The euthanisation of Mason, a pitbull that attacked a donkey, was justified, an investigation found.
In fact, this very investigation concluded that all euthanisations of dogs ordered by the Animal Welfare Department (AWD) from January to August of this year were justified.
A board of investigation was set up by the Office of the Commissioner of Animal Welfare – completely independent of the Animal Welfare Department.
This investigation was sparked by the attack of a pitbull named Mason on a donkey while being walked by a volunteer in the mid summer months.
The donkey allegedly suffered from significant injury and according to a witness, had Mason not been stopped with the help of a second person, “he would have turned on the volunteer and attacked him too”.
However, there’s no way that one can know this for sure.
Mason had been rescued from being kept on a balcony around a week earlier – his owner admitted that this was done out of fear of letting his dog inside with a new-born baby.
He included that Mason had already been re-homed once but for some unknown reason, was returned back.
The director of Animal Welfare, AWD’s warranted veterinary surgeon and the manager of AWD’s dog section then made the decision to euthanise the pitbull.
This decision was not taken well by the public, especially not by activists who protested for the seemingly unjustified death of Mason the pitbull and for all killings of innocent dogs.
Between this, and activists getting in touch with the Commissioner of Animal Welfare Alison Bezzina, AWD decided to conduct an investigation into Mason’s killing.
Along with all the euthanisations of dogs in Malta, approved by the Animal Welfare, from January to August.
As it stands, the Director of AWD is legally empowered to take the decision of euthanisation if a dog is deemed aggressive.
One overarching criticism of the AWD was that it systematically euthanised pitbulls based on several stigmas that plague the image of the breed. However, the investigative report completely debunked this.
“Given the current resources available to AWD, managing these cases appropriately without resorting to euthanasia would have been so restrictive that it would have seriously compromised the dogs’ quality of life, the safety of the staff and volunteers, as well as other animals at AWD,” the report said.
They added that the option of exporting dogs to specialised sanctuaries abroad was discussed, but by the time this investigation was concluded, this seemingly promising alternative remained vague and without a practical way to be implemented.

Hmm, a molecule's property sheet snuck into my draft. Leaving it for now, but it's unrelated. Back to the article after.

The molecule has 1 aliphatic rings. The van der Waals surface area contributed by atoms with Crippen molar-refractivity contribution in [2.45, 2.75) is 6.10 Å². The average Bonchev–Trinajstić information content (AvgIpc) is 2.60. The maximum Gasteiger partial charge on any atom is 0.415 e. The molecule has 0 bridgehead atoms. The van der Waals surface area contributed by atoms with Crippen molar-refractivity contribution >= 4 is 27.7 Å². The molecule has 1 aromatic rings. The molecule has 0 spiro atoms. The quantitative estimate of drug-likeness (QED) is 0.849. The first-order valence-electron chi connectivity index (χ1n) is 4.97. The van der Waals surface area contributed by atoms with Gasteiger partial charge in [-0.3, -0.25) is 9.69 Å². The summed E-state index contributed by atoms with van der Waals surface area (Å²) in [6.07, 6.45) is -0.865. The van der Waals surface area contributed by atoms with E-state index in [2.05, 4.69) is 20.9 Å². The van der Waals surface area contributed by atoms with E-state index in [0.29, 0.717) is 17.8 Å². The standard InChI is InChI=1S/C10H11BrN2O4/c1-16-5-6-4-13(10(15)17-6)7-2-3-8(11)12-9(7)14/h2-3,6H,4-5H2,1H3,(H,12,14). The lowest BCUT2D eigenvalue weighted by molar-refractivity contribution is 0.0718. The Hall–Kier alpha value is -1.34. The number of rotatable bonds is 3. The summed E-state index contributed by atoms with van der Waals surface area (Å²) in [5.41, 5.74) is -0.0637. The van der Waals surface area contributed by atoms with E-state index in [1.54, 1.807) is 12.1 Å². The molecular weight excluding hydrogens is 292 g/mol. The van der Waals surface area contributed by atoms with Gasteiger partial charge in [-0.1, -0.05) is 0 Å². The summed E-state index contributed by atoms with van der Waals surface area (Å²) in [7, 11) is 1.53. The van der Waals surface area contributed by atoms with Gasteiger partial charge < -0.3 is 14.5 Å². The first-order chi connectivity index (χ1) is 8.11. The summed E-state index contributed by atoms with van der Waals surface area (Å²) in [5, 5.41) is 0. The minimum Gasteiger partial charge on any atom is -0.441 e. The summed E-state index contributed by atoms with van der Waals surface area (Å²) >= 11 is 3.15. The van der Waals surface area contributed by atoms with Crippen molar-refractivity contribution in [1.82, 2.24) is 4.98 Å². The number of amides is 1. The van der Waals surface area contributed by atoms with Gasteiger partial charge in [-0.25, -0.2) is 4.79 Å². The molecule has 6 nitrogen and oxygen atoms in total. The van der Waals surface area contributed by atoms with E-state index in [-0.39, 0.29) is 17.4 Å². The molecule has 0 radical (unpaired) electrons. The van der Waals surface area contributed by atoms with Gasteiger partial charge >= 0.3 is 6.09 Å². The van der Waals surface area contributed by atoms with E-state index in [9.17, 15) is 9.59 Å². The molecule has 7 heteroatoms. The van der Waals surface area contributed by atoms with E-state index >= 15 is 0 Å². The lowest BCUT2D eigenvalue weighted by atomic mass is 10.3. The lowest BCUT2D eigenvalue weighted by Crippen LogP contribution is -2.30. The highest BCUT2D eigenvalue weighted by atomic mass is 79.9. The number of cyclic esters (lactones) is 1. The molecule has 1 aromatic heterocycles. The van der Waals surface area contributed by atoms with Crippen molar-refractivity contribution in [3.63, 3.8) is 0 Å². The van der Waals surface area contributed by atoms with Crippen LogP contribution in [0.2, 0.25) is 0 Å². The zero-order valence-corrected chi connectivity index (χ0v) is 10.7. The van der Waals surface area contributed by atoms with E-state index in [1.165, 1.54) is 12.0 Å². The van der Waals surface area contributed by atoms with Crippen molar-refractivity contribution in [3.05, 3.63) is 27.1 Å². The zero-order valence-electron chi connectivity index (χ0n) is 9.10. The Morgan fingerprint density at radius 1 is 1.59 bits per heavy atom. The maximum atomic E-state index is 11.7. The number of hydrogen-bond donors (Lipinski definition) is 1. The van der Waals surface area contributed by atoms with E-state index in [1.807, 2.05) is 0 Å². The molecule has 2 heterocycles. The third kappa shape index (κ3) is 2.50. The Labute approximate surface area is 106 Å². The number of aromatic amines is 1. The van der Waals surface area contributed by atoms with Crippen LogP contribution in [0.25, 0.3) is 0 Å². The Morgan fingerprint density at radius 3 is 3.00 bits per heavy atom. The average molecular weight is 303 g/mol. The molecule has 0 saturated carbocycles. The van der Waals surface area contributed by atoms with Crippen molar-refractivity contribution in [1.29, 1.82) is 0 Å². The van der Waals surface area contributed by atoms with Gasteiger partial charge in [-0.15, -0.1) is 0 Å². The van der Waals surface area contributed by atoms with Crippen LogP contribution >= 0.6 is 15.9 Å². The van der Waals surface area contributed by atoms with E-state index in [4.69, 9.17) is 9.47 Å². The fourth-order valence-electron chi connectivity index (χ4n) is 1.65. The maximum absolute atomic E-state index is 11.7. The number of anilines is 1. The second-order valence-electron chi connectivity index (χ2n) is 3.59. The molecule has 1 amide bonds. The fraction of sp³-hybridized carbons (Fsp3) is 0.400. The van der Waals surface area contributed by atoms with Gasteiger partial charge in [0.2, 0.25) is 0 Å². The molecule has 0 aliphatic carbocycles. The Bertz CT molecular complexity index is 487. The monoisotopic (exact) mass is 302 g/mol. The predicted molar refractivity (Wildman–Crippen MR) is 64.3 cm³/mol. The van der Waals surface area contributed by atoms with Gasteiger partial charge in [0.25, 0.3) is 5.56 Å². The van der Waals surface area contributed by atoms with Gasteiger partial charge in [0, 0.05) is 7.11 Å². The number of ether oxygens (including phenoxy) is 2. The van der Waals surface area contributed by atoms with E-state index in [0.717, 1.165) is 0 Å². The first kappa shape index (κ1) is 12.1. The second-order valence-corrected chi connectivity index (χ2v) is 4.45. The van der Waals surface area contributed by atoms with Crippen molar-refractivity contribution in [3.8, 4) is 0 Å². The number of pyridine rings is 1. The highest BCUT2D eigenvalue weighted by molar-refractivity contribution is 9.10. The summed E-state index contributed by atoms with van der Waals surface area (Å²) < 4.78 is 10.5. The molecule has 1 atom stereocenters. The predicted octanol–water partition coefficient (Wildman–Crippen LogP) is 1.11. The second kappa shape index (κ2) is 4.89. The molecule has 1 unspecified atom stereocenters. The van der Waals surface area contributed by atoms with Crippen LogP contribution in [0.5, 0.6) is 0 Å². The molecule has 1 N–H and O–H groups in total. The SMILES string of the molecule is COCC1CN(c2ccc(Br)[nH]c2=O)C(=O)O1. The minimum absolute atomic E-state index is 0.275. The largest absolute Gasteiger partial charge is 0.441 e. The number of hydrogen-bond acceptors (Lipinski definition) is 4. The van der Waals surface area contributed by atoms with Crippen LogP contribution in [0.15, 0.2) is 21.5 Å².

Investigators also held discussions with local dog sanctuaries and they found that due to space, resources and knowledge, four out of five sanctuaries will not take in dogs with a history of aggression.
Meanwhile the use of muzzles was also partially shut down for several reasons. One of which being that it would be “unfair to subject all dogs to wear a muzzle when only a very small percentage present a potential threat”.
However when considering that this might save canine lives, this argument seems pretty weak.
Nonetheless, they explained that, when absolutely necessary, muzzles should be introduced over a prolonged period of time, under supervision, with positive reinforcement and training.
The report also included recommendations for the consideration by the Ministry for Animal Welfare.
It suggested a minimum of two aggressive incidents that a dog should be involved in before any euthanisation related decisions are made, along with the consultation of a qualified and experienced behaviourist.
A fenced open space at Animal Welfare should also be provided so that the dogs can run freely and “blow off steam” while being observed or trained prior to rehoming.
Dogs with a history of aggression should only be walked by experienced volunteers/staff members who should be wearing a visibility vest which indicates to passers-by to ‘stay away’. Wherever possible such dogs should be assigned two people and wearing a muzzle.
Ultimately, the report stressed that the breeding of dogs should be tightly controlled with amended laws that avoid loopholes and tackle irresponsible breeding. The Minister must exert his right to strictly control (if not temporarily stop) the breeding and importation of Pitbull and bully breeds.
Do you think that the euthanasia was justified?